FOUR ELEMENTS COACHING

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The Freedom To Say No.

Today is July 4th or Independence Day in the US. We celebrate the decision as a nation to declare our independence in the most important document in our history.

We looked at tolerations in the more physical realm yesterday – fixing those cracks in the windshield or catching up with a friend.

What would it take to declare our own sovereignty? Our ability to choose only those things that are absolutely necessary for us to be the most happy and successful?

How do you feel about those commitments you’ve made to others that you know you can’t easily fulfill?  Those things that you’ve committed to that are now draining you every time you think about showing up or doing whatever it is you said you would do? These are tolerations too.

When we say yes more often than we mean to, out of a sense of obligation or feeling coerced, we find ourselves doing things that carry resentment or even downright anger. And the anger isn’t usually directed solely at the person we said yes to. More often than not, our anger is felt internally – directed straight to our own heart – because we failed to say no. And that takes a toll on our ability to love ourselves and to express self care.

“Why did I commit to this? Why can’t I say NO!? Why do I let (him/her) make me feel this way?”

Have you said this?

No is a complete sentence. A complete paragraph. But there is an art to saying no and it’s one that must be practiced frequently in order to execute it in a way that works best.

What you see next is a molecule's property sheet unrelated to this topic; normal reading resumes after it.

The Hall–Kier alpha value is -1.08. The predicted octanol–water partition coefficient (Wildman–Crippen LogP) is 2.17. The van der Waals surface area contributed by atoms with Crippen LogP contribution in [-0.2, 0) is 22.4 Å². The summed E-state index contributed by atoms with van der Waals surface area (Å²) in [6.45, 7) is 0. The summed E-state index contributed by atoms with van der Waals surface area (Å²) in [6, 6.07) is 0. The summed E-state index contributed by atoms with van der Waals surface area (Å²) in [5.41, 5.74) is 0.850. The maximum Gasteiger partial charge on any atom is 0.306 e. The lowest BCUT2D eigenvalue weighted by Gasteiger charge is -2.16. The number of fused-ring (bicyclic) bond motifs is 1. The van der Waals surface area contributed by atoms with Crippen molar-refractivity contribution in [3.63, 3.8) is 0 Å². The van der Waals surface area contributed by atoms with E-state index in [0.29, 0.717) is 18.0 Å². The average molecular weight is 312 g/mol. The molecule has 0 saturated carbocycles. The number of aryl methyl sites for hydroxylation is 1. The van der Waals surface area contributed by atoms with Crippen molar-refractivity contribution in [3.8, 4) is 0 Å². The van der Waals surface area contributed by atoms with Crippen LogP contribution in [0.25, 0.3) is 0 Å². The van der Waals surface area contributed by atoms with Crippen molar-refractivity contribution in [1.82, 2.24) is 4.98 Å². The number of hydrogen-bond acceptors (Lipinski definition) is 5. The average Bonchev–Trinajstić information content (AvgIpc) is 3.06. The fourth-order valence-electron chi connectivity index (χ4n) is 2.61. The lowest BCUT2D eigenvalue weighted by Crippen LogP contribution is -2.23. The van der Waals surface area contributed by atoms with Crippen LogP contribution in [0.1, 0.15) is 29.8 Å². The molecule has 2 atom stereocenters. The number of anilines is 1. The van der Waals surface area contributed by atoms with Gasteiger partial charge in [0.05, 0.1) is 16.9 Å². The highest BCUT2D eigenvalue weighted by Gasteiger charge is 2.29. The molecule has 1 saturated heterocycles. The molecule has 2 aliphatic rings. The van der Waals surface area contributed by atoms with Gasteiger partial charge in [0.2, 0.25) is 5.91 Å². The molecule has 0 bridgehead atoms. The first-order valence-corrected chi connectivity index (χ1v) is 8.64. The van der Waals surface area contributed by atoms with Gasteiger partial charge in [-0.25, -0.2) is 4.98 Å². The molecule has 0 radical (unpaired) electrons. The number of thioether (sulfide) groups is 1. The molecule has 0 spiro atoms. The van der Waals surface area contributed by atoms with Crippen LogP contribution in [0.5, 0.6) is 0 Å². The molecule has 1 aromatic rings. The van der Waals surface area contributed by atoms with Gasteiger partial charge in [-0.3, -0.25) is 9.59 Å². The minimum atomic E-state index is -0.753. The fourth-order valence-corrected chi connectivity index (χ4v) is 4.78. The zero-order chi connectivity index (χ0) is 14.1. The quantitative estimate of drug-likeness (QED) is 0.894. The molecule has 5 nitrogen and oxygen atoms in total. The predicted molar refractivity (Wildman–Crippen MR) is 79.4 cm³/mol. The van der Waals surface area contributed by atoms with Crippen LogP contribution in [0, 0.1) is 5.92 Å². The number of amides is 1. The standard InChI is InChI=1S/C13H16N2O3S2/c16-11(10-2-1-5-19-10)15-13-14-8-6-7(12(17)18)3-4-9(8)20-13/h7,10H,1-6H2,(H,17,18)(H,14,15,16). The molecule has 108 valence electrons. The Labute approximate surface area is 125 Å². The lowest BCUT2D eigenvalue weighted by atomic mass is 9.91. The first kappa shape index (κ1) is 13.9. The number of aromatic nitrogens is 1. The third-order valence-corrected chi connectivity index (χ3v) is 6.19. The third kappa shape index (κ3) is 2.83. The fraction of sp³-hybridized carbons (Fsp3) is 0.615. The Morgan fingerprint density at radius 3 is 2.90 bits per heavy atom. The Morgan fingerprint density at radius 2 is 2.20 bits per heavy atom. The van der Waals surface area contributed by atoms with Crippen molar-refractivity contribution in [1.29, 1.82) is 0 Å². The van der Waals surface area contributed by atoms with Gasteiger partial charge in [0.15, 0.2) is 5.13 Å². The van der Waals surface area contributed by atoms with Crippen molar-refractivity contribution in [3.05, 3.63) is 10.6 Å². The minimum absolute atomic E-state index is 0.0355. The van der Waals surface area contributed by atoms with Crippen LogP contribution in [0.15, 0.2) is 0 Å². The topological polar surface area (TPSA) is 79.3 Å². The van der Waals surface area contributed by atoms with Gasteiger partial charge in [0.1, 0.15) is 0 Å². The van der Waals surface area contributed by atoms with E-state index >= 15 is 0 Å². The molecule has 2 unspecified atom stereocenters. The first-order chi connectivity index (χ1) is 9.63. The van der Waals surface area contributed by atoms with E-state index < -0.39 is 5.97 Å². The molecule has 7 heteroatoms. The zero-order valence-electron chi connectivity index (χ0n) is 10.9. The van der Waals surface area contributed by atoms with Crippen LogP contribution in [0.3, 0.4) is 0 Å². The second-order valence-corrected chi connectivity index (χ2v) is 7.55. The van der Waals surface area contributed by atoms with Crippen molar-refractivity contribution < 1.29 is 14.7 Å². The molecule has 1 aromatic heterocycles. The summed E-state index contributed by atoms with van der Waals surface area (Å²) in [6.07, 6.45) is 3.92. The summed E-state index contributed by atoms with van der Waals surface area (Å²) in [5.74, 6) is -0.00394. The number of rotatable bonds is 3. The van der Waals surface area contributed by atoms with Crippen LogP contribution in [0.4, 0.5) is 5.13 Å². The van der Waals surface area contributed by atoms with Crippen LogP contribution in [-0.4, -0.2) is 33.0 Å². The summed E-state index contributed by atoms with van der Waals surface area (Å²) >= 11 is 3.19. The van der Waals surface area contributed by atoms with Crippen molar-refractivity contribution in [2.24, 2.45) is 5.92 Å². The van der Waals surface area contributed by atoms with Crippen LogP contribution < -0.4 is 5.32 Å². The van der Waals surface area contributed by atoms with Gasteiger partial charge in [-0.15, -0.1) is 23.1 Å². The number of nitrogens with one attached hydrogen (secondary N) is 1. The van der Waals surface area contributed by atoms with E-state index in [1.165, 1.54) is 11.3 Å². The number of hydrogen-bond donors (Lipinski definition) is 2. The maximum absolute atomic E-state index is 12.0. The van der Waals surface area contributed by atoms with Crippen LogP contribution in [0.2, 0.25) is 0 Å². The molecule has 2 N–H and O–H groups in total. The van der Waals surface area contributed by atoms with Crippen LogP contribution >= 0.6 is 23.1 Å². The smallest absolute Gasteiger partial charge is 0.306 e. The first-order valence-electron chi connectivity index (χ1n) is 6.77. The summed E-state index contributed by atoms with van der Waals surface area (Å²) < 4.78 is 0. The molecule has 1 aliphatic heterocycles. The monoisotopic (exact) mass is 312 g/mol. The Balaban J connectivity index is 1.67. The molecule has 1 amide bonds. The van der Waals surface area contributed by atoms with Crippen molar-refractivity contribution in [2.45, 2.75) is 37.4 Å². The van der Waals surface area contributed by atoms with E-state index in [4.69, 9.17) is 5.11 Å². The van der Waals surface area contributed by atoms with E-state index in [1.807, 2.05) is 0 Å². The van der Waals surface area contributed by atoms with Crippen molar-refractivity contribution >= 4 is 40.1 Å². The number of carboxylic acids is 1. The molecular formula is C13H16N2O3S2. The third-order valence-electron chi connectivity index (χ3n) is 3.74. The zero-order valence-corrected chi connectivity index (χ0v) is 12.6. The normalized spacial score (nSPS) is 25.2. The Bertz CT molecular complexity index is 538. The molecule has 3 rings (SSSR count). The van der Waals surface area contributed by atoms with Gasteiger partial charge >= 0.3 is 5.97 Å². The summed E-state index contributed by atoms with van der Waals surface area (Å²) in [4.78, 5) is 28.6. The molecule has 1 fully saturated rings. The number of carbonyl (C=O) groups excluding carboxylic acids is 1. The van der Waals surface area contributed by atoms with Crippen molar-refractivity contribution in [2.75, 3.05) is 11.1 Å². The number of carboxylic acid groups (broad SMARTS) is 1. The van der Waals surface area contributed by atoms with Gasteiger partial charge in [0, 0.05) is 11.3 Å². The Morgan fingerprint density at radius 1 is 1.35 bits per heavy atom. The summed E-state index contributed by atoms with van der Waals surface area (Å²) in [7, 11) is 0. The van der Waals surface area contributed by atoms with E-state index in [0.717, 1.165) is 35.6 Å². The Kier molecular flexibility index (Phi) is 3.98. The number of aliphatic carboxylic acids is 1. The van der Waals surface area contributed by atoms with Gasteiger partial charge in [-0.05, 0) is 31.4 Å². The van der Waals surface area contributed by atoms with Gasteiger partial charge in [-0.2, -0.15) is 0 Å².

One of the most important self-care techniques is learning to say no. Not too long ago, I found a video that really developed the art of saying No for me. This concept of the Positive No works in personal day-to day and professional circumstances. The Positive No starts with a review of all the good things about the opportunity or request. And then those good things are measured against what else is really wonderful and currently most important and a decision is made.  This works well for me because, honestly, I have discovered that most often, when I must say no it’s because I have so many other truly wonderful things I need to say yes to! (More on that tomorrow.)

Sound confusing? Here’s a video explaining how to use a Positive No to create better work life balance or to change your commitment.

The Power of a Positive No

And sometimes we have to say no to ourselves. For me, when faced with figuring out how much I can do in a day, I often overestimate. I think I am Wonder Woman! So when I am looking at scheduling things, I have to be more realistic.

When I am looking at scheduling clients plus writing plus a speaking engagement plus….I take a look at all the wonderful things that are contained within that list. I think about the great opportunities that are in front of me. And BECAUSE these things are all so great, I am going to choose to do these things today and not those. And I think about when I might have a better amount of time to get this or that thing done.

Most people tell me they don’t have time or room for self care in their lives because they are too busy. So today, take a look at the Positive No and see if it helps you learn to say no more easily, to yourself and to others.  After all, what we want is to create some space for self care beyond this 30 days.

Blank space is allowed and encouraged. It’s called Self-Care. 

What would have to change for you in order to easily say no?

So today, take a few moments to think about what you have committed to and whether you have the capacity to continue this commitment. Who or what do you wish you had said or could say no to? Can you use the Positive No to eliminate this toleration and find more time for self- care or for things that make you feel more in line with your time and priorities?

Can you jot down a few words about how you will approach a situation with a Positive No?

How can you remind yourself to pause, take a breath and create some time to carefully consider decisions without automatically saying, “yes!”?